Rise of the machines

Inge Rasmus Groote About the author
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Artificial intelligence is hammering on the doors of the Radiology Department. Should we let it enter?

Photo: J.A. Kamfjord

The dream of constructing artificial people was well described in Greek mythology, where Pandora (1) may well be the best known representation of a ‘robot’. Most people are probably not giving it much thought, but the robots have already arrived – a long time ago – and they are generally benevolent. They do things I cannot be bothered doing myself, and the quality of their work is excellent. The dishwasher and the vacuum cleaner are the cornerstones of my happy marriage, because they effectively remove a source of problems associated with living together: clutter. They allow me to spend quality time with my family, and I am genuinely fond of my robots.

Lately, the robots have been taking on increasingly complex tasks, and many of them make use of technology that is covered by the umbrella term of artificial intelligence. Super-smart machines are everywhere: the search engine of my computer understands what I need to know (and buy), some sort of Babel fish on Skype enables me to talk to people from all over the world, and robotic cars are rushing around in the streets. It is almost as if the future has already arrived.

Intelligence is a concept which is difficult to define. It normally includes an ability to understand complex causal connections, learn from experience and make use of learnt information to solve problems. Artificial intelligence is computers with these qualities. The concept includes computer programs that are based on a wide range of symbolic and statistical approaches to learning and reasoning, and that are able to change their own architecture in order to solve tasks in an increasingly better way. In combination with increasing access to computational power and enormous health data sets, one methodology in particular – so-called deep learning (2) – will enable artificial intelligence to find its natural place in every part of the health services.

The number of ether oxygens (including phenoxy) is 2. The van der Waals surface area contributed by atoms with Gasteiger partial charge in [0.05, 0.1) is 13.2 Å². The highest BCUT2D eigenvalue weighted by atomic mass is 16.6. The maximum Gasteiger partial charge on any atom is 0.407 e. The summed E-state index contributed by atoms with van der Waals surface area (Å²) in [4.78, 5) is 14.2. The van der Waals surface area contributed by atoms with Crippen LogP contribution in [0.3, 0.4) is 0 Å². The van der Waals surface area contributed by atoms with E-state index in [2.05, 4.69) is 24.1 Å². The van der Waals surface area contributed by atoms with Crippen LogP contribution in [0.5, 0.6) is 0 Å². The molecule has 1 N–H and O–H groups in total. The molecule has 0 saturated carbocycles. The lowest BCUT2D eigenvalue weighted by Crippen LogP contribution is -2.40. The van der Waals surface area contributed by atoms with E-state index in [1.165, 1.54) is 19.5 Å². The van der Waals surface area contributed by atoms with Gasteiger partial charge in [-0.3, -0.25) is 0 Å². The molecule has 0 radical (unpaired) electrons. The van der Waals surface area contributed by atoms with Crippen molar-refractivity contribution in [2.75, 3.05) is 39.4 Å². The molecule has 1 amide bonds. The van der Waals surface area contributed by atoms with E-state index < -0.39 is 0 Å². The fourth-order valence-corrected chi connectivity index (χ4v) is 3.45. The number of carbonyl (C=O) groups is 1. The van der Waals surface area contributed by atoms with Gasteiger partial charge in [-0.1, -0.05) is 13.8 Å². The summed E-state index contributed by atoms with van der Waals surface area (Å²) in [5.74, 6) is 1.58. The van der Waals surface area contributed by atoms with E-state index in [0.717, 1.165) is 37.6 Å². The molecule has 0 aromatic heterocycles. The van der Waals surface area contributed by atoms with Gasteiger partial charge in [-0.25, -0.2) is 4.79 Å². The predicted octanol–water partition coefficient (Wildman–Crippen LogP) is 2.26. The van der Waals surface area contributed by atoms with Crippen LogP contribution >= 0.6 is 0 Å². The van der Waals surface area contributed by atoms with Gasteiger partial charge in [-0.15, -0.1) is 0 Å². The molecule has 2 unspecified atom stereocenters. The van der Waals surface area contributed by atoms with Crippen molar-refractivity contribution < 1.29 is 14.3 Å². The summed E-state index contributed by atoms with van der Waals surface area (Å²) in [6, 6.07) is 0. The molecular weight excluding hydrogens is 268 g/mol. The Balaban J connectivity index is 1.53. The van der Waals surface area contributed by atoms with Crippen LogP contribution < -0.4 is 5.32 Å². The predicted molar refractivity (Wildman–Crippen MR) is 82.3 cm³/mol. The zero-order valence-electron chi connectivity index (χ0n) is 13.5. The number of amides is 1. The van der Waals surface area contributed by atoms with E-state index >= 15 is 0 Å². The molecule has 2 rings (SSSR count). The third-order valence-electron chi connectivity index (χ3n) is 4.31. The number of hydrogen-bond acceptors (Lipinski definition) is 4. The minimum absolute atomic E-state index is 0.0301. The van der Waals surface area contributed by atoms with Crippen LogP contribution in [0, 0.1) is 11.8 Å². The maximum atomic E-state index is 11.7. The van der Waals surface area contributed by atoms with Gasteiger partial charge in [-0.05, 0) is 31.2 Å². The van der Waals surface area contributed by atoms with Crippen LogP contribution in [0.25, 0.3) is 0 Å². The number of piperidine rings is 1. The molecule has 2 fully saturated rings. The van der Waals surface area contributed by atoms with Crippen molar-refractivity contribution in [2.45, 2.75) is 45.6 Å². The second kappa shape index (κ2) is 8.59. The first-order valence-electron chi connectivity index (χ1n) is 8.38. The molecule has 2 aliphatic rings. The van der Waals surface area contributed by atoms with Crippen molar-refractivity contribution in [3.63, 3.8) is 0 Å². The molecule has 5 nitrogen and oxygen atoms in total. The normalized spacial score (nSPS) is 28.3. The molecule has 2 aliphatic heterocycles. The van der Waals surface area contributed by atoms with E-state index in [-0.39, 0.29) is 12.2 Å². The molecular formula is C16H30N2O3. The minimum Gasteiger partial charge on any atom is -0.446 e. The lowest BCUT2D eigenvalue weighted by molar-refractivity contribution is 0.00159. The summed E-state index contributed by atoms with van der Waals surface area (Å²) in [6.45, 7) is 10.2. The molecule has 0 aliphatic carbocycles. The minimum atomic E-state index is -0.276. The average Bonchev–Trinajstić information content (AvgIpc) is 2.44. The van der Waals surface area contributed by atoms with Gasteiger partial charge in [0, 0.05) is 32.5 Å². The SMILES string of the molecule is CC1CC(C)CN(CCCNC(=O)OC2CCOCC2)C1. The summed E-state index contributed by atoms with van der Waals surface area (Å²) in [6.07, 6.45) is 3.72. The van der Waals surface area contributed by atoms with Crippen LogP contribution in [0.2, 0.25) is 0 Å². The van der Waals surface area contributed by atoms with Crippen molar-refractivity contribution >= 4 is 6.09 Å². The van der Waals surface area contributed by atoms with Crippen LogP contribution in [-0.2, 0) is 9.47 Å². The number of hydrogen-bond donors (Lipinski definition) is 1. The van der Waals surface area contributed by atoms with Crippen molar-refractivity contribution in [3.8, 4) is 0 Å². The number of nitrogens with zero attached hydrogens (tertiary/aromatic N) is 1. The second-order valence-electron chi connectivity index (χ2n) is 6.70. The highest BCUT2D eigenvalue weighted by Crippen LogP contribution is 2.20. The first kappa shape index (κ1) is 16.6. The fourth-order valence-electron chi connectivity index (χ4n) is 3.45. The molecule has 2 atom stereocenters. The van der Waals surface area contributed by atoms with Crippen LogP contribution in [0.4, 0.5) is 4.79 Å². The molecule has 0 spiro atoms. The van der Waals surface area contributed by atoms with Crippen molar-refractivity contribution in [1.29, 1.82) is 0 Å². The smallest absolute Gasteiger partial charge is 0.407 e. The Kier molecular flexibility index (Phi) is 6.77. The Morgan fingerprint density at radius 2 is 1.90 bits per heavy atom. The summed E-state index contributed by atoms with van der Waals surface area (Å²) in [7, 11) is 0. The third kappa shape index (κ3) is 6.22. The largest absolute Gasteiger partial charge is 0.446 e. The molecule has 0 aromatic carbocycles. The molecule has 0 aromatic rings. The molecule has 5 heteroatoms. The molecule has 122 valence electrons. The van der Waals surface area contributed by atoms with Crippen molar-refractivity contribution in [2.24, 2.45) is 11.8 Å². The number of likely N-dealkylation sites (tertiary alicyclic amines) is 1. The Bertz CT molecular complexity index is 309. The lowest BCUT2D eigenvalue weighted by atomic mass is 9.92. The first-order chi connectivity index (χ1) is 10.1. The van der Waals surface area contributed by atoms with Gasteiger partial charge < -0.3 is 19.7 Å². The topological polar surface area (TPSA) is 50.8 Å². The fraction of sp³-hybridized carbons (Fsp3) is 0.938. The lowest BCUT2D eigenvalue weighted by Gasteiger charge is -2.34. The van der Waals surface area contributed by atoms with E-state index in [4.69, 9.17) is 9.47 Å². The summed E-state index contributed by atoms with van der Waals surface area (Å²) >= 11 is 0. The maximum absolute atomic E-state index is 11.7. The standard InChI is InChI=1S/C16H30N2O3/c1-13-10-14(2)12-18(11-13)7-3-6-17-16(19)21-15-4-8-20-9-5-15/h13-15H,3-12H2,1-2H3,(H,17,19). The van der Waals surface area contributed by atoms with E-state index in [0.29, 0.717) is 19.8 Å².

Radiology is the discipline that lends itself most easily to deep learning. The exceptionally fast technological development in medical imaging generates insane heaps of work for a group of professionals who will soon find it impossible to keep pace. Radiologists are increasingly tied to their computer screens to visually assess a growing flow of diagnostic images. The complexity and number of imaging methods available are growing, but multimodal image data are well suited for automated processing by systems that are based on deep learning and high performance computing. Artificial intelligence will be able to ease virtually every part of the radiology work-flow, from the reading of referrals from general practitioners to the compilation of structured reports, and everything that happens in between.

Witnessing image analysis conducted by well-trained algorithms is like witnessing pure magic. Many, however, suspect that this is black magic. Leading voices suggest that the lid of Pandora’s box (1) is now ajar (3, 4), and that we should be considerably more cautious. Like all other technology, artificial intelligence can be used for good as well as evil. Just as quantum physics provided the seed for both the nuclear bomb and MR imaging, it is easy to envisage that artificial intelligence may lead to trouble. Therefore, the health service should – to a much larger degree than is currently the case – take a firm grip on developments to ensure that the robots know who is the boss, and that they are well trained for doing their job: to declutter.

When artificial intelligence is let into the Radiology Department, this will bring dramatic change, but it may well be that the department will be grateful for the robots’ assistance. Artificial intelligence is the future, but may also enable us to turn back time to an era when radiologists were not only analytic machines, but were allowed to spend quality time with their patients.

The future appears to be closer than ever.

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